What Happens When Interest Rates are Cut?

Read the news today and you’ll find a lot to digest – rate cuts, coronavirus, the election. While we’re not experts on global health or politics, we can break down what’s happening in the economy and what that means for you if you’re hoping to buy a home in the near future.

On Tuesday, March 3, 2020, the Federal Reserve made an emergency interest rate cut by half a percentage point, the steepest cut since the financial crisis in 2008. The Fed’s action comes as coronavirus continues to spread across the world and panic about the virus increases. Fed Chair Jerome H. Powell said he believes the rate cut will help protect the economy from a downturn disrupted by the CVOID-19 outbreak.

“We don’t think we have all the answers, but we do believe our action will provide meaningful support to the economy," Powell said in a news conference shortly after announcing the rate cut. “It will support accommodative conditions and avoid a tightening of financial conditions, and it will help boost household and business confidence.”

So what does this mean for mortgage interest rates?

Simply put, the rates have been falling steadily for a while now. While the Federal Reserve adjusts short-term rates, mortgage rates fluctuate based on long-term bond rates. So Tuesday, the Fed was responding to the bond market’s trend, according to economists.

With mortgage interest rates so low, the early part of the year, which is typically slower, has seen record activity in home purchases and refinances. You might have heard ‘now is the time to buy’ or ‘now is the time to refinance,’ and it really is. Demand for buyers remains high while rates are low, but the flip side is that there is a short supply of homes for sale. Some economists have called January the new “spring season” for buying.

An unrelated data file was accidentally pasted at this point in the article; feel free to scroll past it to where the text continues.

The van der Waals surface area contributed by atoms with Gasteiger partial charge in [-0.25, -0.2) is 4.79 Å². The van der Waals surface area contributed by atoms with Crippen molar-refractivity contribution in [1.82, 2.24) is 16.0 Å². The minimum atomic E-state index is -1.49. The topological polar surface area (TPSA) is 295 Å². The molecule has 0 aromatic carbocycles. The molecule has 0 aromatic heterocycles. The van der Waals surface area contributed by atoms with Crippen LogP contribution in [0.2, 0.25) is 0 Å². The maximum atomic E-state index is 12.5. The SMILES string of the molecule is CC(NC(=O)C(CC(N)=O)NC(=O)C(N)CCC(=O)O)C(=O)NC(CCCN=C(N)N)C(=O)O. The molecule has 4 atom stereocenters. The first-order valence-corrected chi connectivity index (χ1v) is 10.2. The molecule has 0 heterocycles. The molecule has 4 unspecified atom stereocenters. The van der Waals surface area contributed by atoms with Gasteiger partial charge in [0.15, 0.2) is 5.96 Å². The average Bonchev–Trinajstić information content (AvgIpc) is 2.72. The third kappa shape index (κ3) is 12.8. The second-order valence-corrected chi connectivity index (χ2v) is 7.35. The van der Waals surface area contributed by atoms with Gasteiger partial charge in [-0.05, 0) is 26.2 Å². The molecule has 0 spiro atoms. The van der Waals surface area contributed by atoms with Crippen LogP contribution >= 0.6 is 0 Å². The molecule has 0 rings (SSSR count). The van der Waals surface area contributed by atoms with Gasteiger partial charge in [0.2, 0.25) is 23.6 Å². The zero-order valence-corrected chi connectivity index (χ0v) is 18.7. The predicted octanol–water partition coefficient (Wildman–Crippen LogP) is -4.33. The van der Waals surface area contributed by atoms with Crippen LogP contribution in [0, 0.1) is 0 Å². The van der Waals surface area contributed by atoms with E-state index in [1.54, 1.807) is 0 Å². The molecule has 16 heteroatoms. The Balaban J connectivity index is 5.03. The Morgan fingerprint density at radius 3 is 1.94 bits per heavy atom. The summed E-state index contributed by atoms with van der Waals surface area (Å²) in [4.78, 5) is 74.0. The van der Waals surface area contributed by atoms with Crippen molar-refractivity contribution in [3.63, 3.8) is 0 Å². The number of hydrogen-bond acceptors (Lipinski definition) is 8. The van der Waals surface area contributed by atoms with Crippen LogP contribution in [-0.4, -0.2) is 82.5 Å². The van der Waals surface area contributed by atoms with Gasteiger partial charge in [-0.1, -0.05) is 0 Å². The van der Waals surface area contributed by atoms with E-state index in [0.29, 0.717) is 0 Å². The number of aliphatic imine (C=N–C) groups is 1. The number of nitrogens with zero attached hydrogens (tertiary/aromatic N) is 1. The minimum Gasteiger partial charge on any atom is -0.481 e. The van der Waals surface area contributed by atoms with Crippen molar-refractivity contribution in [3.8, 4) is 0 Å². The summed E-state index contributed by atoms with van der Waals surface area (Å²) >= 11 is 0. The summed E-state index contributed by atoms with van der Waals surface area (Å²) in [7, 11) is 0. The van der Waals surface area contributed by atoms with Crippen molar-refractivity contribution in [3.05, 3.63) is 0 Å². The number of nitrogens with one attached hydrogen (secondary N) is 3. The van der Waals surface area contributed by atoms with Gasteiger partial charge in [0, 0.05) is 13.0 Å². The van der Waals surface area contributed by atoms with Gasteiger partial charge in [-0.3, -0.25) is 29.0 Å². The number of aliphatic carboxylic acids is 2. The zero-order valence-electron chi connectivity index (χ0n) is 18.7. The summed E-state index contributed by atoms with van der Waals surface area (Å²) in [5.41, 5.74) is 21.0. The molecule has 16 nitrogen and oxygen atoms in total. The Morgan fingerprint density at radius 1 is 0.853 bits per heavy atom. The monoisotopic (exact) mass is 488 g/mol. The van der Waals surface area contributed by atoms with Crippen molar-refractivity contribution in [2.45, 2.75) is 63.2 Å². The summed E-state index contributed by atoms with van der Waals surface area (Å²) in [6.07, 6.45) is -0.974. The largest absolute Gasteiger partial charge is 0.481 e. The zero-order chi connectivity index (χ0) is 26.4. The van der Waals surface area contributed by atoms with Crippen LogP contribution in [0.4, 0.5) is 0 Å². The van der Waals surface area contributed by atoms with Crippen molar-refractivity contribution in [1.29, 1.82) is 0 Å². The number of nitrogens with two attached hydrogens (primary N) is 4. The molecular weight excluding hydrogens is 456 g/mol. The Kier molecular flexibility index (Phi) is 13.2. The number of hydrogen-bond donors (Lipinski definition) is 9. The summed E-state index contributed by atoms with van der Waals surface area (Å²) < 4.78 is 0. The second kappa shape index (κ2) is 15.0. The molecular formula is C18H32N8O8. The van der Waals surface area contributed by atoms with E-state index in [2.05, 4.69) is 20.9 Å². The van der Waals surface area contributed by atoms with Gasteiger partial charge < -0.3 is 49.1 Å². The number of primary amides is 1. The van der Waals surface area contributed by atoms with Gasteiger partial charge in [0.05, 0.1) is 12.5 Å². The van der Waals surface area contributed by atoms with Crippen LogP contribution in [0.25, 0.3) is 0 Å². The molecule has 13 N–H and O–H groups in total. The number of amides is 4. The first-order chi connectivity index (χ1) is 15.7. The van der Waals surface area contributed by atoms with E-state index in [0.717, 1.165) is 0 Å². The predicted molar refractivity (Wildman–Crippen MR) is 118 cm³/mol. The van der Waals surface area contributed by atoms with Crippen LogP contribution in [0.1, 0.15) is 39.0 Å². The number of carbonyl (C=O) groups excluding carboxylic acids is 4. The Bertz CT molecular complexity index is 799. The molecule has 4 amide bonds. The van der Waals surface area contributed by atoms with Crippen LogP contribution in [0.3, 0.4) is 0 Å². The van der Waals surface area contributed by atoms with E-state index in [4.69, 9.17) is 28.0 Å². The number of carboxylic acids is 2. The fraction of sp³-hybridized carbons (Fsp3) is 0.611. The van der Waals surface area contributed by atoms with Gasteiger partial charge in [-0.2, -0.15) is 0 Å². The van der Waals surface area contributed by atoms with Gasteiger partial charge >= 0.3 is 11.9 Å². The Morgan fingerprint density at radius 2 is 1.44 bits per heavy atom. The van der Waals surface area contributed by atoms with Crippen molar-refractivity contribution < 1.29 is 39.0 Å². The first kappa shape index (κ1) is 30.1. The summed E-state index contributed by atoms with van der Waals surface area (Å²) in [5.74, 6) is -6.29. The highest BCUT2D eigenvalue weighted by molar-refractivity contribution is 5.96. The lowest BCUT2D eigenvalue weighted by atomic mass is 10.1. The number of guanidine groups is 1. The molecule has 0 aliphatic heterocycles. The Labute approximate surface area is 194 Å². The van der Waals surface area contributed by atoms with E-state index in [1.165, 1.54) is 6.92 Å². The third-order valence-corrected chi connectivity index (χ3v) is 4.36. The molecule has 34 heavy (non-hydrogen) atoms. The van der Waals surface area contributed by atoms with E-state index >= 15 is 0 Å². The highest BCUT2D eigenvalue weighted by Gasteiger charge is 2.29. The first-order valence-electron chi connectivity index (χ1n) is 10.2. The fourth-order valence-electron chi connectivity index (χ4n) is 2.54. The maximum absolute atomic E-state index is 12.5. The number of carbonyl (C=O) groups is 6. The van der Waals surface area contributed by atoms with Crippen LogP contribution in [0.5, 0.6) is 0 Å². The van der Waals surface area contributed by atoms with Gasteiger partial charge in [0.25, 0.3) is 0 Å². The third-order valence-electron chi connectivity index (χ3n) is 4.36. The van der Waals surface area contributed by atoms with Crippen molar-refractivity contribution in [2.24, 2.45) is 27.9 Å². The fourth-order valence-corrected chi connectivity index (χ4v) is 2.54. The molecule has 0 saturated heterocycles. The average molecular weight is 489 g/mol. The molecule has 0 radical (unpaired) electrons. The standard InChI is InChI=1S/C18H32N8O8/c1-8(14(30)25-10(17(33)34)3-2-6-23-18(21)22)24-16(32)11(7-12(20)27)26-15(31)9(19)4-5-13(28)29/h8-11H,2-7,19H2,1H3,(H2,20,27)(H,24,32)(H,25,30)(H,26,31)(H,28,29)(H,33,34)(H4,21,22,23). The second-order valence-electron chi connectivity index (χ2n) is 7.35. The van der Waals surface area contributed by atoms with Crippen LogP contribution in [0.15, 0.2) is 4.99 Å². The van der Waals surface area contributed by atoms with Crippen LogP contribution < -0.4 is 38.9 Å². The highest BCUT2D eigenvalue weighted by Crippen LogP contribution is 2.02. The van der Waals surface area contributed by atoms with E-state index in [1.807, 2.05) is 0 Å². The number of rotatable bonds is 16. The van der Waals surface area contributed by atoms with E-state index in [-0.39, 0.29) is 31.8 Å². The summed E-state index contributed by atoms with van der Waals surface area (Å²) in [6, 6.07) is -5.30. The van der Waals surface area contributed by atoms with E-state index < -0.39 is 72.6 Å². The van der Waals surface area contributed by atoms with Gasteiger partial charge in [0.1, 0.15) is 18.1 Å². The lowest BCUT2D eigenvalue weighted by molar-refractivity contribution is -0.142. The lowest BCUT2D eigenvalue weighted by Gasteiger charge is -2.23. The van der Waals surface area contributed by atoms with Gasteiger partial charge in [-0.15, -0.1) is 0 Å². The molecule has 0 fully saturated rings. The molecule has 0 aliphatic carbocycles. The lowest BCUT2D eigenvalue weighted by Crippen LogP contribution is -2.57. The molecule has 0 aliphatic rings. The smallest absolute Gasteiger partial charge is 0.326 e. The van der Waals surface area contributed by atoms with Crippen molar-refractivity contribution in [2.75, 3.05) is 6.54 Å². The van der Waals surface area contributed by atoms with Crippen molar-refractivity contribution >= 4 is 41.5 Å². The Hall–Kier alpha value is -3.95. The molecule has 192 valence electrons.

In general, lower rates mean lower-cost borrowing, and it all boils down to saving more money.

If you’re in the market to buy a home, how can you take advantage of the lower rates? The most effective thing to do as a buyer is to get conditionally approved before you start your home search. This is called Upfront Underwriting or TBD underwriting.

Going through the underwriting process before finding a property will help you know exactly what you can afford so you’re able to browse homes within your comfort range and give you an idea of how much you’ll need to bring to the table for closing. Once you’ve found a property, your conditional approval quickly becomes a full approval once a few additional items are taken care of. Upfront Underwriting also helps set you apart from other buyers in a bidding war situation, as it is the closest thing to a cash offer. The sellers know that you’ve been conditionally approved, and therefore, you’re a more attractive seller.

If you’re ready to see how you can take advantage of these low rates, contact a mortgage banker today to get started.